skip to main content
OSTI.GOV title logo U.S. Department of Energy
Office of Scientific and Technical Information

Title: Lower molar shape and size in prosimian and platyrrhine primates: S t . C lair and B oyer

Authors:
 [1];  [2]
  1. Center for Functional Anatomy and Evolution, Johns Hopkins University, Baltimore Maryland 21205
  2. Department of Evolutionary Anthropology, Duke University, Durham North Carolina 27708
Publication Date:
Sponsoring Org.:
USDOE Office of Environmental Management (EM)
OSTI Identifier:
1401697
Grant/Contract Number:
NSF DDIG BCS-0622544 to DM Boyer; NSF BCS 1304045 to DM Boyer and EM St. Clair
Resource Type:
Journal Article: Publisher's Accepted Manuscript
Journal Name:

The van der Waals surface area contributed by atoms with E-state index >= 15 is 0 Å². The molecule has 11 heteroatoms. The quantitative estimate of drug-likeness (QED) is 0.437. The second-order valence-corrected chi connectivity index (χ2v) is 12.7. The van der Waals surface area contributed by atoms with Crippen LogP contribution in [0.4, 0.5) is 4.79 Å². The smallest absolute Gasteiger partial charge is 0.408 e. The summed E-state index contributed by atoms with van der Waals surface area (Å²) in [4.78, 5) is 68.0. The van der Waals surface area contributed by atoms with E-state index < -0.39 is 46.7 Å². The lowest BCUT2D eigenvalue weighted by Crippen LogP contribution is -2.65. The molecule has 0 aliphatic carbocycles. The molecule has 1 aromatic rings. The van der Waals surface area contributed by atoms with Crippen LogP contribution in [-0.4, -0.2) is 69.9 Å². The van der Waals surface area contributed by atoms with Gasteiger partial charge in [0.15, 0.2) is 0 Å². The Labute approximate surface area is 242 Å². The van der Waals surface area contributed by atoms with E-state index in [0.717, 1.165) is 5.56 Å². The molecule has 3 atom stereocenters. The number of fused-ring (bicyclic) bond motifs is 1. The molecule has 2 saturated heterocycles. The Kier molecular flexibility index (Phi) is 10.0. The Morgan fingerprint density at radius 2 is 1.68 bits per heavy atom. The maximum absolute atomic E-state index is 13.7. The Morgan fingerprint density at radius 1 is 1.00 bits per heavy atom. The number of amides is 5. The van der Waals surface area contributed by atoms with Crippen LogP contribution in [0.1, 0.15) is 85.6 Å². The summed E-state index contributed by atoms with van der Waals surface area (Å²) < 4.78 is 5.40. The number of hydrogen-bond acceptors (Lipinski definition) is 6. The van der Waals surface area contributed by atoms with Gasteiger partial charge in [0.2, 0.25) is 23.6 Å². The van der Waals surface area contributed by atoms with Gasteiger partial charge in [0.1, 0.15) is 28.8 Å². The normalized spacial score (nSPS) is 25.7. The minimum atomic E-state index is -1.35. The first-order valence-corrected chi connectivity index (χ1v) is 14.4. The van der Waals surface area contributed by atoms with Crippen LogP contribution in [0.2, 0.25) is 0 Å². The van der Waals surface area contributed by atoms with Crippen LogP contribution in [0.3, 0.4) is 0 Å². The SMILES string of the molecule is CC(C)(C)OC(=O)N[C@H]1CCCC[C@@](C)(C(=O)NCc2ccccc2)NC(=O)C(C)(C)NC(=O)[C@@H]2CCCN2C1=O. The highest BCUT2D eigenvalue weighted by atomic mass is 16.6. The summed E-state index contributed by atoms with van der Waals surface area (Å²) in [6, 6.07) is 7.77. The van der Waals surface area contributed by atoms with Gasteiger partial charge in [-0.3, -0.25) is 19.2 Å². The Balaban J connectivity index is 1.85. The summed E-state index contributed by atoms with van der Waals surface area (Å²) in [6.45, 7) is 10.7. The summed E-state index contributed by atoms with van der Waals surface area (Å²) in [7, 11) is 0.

American Journal of Physical Anthropology
Additional Journal Information:
Journal Volume: 161; Journal Issue: 2; Related Information: CHORUS Timestamp: 2017-10-20 17:42:25; Journal ID: ISSN 0002-9483
Publisher:
Wiley Blackwell (John Wiley & Sons)
Country of Publication:
United States
Language:
English

Citation Formats

St. Clair, Elizabeth M., and Boyer, Doug M.. Lower molar shape and size in prosimian and platyrrhine primates: S t . C lair and B oyer. United States: N. p., 2016. Web. doi:10.1002/ajpa.23021.
St. Clair, Elizabeth M., & Boyer, Doug M.. Lower molar shape and size in prosimian and platyrrhine primates: S t . C lair and B oyer. United States. doi:10.1002/ajpa.23021.
St. Clair, Elizabeth M., and Boyer, Doug M.. 2016. "Lower molar shape and size in prosimian and platyrrhine primates: S t . C lair and B oyer". United States. doi:10.1002/ajpa.23021.
@article{osti_1401697,
title = {Lower molar shape and size in prosimian and platyrrhine primates: S t . C lair and B oyer},
author = {St. Clair, Elizabeth M. and Boyer, Doug M.},
abstractNote = {},
doi = {10.1002/ajpa.23021},
journal = {American Journal of Physical Anthropology},